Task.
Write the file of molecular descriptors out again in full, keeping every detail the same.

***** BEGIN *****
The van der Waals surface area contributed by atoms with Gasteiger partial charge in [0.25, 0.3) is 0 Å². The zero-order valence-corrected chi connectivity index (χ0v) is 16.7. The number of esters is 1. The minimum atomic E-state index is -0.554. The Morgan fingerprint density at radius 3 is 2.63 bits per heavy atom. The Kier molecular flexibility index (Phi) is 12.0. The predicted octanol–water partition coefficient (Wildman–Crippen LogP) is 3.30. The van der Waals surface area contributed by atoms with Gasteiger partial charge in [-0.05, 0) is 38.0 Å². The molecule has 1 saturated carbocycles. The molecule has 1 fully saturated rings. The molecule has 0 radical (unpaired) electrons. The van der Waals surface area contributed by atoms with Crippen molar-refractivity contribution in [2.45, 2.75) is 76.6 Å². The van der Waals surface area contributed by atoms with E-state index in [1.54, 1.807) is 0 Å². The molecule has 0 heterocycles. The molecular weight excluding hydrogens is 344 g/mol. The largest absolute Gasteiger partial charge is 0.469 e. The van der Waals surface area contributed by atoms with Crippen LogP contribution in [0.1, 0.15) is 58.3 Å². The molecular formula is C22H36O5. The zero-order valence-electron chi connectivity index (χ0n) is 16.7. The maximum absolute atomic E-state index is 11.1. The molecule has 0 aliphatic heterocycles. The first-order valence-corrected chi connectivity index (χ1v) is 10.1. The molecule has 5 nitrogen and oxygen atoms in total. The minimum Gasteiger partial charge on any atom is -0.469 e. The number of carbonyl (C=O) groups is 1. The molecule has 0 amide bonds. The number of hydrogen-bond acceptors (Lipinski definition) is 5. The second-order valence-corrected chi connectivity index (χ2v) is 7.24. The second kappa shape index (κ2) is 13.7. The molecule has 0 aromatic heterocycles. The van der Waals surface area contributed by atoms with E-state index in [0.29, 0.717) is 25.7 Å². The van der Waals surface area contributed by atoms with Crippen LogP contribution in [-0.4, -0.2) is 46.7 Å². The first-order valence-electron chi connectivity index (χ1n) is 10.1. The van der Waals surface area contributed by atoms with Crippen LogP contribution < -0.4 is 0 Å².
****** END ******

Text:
The van der Waals surface area contributed by atoms with Gasteiger partial charge in [0.25, 0.3) is 0 Å². The zero-order valence-corrected chi connectivity index (χ0v) is 16.7. The number of esters is 1. The minimum atomic E-state index is -0.554. The Morgan fingerprint density at radius 3 is 2.63 bits per heavy atom. The Kier molecular flexibility index (Phi) is 12.0. The predicted octanol–water partition coefficient (Wildman–Crippen LogP) is 3.30. The van der Waals surface area contributed by atoms with Gasteiger partial charge in [-0.05, 0) is 38.0 Å². The molecule has 1 saturated carbocycles. The molecule has 1 fully saturated rings. The molecule has 0 radical (unpaired) electrons. The van der Waals surface area contributed by atoms with Crippen molar-refractivity contribution in [2.45, 2.75) is 76.6 Å². The van der Waals surface area contributed by atoms with E-state index in [1.54, 1.807) is 0 Å². The molecule has 0 heterocycles. The molecular weight excluding hydrogens is 344 g/mol. The largest absolute Gasteiger partial charge is 0.469 e. The van der Waals surface area contributed by atoms with Crippen LogP contribution in [0.1, 0.15) is 58.3 Å². The molecular formula is C22H36O5. The zero-order valence-electron chi connectivity index (χ0n) is 16.7. The maximum absolute atomic E-state index is 11.1. The molecule has 0 aliphatic heterocycles. The first-order valence-corrected chi connectivity index (χ1v) is 10.1. The molecule has 5 nitrogen and oxygen atoms in total. The minimum Gasteiger partial charge on any atom is -0.469 e. The number of carbonyl (C=O) groups is 1. The molecule has 0 amide bonds. The number of hydrogen-bond acceptors (Lipinski definition) is 5. The second-order valence-corrected chi connectivity index (χ2v) is 7.24. The second kappa shape index (κ2) is 13.7. The molecule has 0 aromatic heterocycles. The van der Waals surface area contributed by atoms with E-state index in [0.29, 0.717) is 25.7 Å². The van der Waals surface area contributed by atoms with Crippen LogP contribution in [-0.4, -0.2) is 46.7 Å². The first-order valence-electron chi connectivity index (χ1n) is 10.1. The van der Waals surface area contributed by atoms with Crippen LogP contribution < -0.4 is 0 Å².